Want to Play Jazz Guitar? Start with These Five Songs
Check out these five tunes as you begin to develop your jazz-tune list and build your jazz-soloing vocabulary.
When learning how to play jazz guitar, many of us know we need to learn scales, arpeggios, and chords, but we are sometimes stuck when looking for jazz tunes to learn that are appropriate for our level of development.
In this lesson, we'll check out five introductory jazz tunes, each focusing on specific concepts that will help you develop strong jazz-guitar fundamentals while expanding your repertoire at the same time.
Check out these five tunes as you begin to develop your jazz-tune list and build your jazz-soloing vocabulary on the fretboard.
One of the most recognizable jazz tunes, "Summertime" is a great intro to jazz guitar as the melody (apart from one note) comes from the minor pentatonic scale, and you can use this same minor pentatonic scale to solo over the whole tune when first exploring jazz soloing.
Learning how to solo in a jazz style means learning how to change keys on a regular basis during your improvisations, which can be a big hurdle for guitarists when first exploring the jazz genre.
"Maiden Voyage" provides four minor keys to work with. You can use the Dorian mode to solo over each key, providing a challenge for beginner jazz guitarists, while keeping things focused on one mode at the same time: Dorian.
In order to progress as a jazz soloist, you will also need to work on switching chord qualities as well as keys in your soloing, and "Cantaloupe Island" provides both of these challenges at a reasonable tempo in its construction.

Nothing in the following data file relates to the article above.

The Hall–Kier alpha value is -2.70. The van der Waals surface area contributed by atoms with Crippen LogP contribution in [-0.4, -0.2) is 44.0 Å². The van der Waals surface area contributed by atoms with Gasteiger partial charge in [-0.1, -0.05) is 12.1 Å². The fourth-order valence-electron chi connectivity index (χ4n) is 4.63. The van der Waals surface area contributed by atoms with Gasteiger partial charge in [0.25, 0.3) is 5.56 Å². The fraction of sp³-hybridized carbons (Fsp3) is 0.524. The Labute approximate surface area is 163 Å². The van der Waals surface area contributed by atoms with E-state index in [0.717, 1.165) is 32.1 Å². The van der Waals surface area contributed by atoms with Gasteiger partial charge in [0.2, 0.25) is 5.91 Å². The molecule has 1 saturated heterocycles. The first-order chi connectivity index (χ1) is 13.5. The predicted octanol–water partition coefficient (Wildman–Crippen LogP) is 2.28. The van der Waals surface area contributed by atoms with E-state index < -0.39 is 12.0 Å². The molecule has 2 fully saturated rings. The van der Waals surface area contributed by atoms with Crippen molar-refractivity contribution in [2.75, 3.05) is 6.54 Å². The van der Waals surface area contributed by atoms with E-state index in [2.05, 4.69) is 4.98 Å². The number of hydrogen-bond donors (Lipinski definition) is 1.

The tune features both m7 and 7th chords, has a short 16-bar form, and maintains a reasonable tempo, allowing you to challenge yourself in the practice room without providing too much frustration at this stage in your development.
Moving on to another famous jazz standard, featuring the most famous jazz chord progression, "Autumn Leaves" features major and minor ii-V-I chord changes to explore in your soloing.
When learning to play "Autumn Leaves," it would be advised to pull these two progressions out of the tune and work on them individually – major and minor ii-V-I – before attempting to solo over the tune as a whole.
"Sunny," the last tune on our list of intro jazz songs, has major and minor ii-V-I’s in its makeup, but this time they are short, two-bar phrases compared to the longer, four-bar phrases in "Autumn Leaves."
Again, soloing over major and minor ii-V-I’s is an essential skill for any jazz guitarist to possess, and so working on both short and long versions of these progressions can go a long way in the practice room.
This is by no means a complete list of introductory jazz tunes, but these five songs cover the basics and allow for a well-balanced introduction to the genre.
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By Mark McStea
By Art Thompson